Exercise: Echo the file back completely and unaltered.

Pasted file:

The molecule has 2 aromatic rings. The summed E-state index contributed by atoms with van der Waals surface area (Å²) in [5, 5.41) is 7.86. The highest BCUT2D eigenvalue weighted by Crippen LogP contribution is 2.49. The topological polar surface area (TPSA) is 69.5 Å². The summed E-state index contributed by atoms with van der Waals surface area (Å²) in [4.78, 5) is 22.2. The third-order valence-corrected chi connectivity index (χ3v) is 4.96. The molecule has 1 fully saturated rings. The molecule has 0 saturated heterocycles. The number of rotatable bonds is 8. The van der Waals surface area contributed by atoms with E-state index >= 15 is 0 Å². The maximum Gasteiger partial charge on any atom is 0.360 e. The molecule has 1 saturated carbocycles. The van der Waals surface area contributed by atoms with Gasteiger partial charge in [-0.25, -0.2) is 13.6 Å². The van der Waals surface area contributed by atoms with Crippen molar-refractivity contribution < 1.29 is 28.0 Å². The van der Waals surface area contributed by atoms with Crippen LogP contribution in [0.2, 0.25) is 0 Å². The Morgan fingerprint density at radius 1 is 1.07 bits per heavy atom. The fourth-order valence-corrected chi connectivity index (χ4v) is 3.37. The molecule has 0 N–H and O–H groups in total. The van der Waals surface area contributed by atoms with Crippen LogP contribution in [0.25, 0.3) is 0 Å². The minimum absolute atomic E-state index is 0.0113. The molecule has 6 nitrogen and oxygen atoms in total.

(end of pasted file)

The molecule has 2 aromatic rings. The summed E-state index contributed by atoms with van der Waals surface area (Å²) in [5, 5.41) is 7.86. The highest BCUT2D eigenvalue weighted by Crippen LogP contribution is 2.49. The topological polar surface area (TPSA) is 69.5 Å². The summed E-state index contributed by atoms with van der Waals surface area (Å²) in [4.78, 5) is 22.2. The third-order valence-corrected chi connectivity index (χ3v) is 4.96. The molecule has 1 fully saturated rings. The molecule has 0 saturated heterocycles. The number of rotatable bonds is 8. The van der Waals surface area contributed by atoms with E-state index >= 15 is 0 Å². The maximum Gasteiger partial charge on any atom is 0.360 e. The molecule has 1 saturated carbocycles. The van der Waals surface area contributed by atoms with Gasteiger partial charge in [-0.25, -0.2) is 13.6 Å². The van der Waals surface area contributed by atoms with Crippen molar-refractivity contribution < 1.29 is 28.0 Å². The van der Waals surface area contributed by atoms with Crippen LogP contribution in [0.2, 0.25) is 0 Å². The Morgan fingerprint density at radius 1 is 1.07 bits per heavy atom. The fourth-order valence-corrected chi connectivity index (χ4v) is 3.37. The molecule has 0 N–H and O–H groups in total. The van der Waals surface area contributed by atoms with Crippen LogP contribution in [0.25, 0.3) is 0 Å². The minimum absolute atomic E-state index is 0.0113. The molecule has 6 nitrogen and oxygen atoms in total.